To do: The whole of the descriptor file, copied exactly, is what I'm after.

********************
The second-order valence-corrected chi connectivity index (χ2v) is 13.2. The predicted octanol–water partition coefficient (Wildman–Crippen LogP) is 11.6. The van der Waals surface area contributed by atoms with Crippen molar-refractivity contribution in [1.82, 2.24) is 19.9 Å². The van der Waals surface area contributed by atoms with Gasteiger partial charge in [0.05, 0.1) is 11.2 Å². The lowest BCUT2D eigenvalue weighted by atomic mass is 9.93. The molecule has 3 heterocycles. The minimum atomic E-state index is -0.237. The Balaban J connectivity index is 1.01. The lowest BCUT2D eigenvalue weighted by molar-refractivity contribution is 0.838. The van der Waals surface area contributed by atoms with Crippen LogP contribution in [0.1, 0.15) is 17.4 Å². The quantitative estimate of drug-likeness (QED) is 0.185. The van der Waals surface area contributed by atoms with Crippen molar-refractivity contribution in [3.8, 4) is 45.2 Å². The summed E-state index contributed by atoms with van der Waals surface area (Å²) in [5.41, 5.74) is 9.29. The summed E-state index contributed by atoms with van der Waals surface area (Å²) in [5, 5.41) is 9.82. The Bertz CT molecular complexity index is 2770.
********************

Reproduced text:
The second-order valence-corrected chi connectivity index (χ2v) is 13.2. The predicted octanol–water partition coefficient (Wildman–Crippen LogP) is 11.6. The van der Waals surface area contributed by atoms with Crippen molar-refractivity contribution in [1.82, 2.24) is 19.9 Å². The van der Waals surface area contributed by atoms with Gasteiger partial charge in [0.05, 0.1) is 11.2 Å². The lowest BCUT2D eigenvalue weighted by atomic mass is 9.93. The molecule has 3 heterocycles. The minimum atomic E-state index is -0.237. The Balaban J connectivity index is 1.01. The lowest BCUT2D eigenvalue weighted by molar-refractivity contribution is 0.838. The van der Waals surface area contributed by atoms with Crippen LogP contribution in [0.1, 0.15) is 17.4 Å². The quantitative estimate of drug-likeness (QED) is 0.185. The van der Waals surface area contributed by atoms with Crippen molar-refractivity contribution in [3.8, 4) is 45.2 Å². The summed E-state index contributed by atoms with van der Waals surface area (Å²) in [5.41, 5.74) is 9.29. The summed E-state index contributed by atoms with van der Waals surface area (Å²) in [5, 5.41) is 9.82. The Bertz CT molecular complexity index is 2770.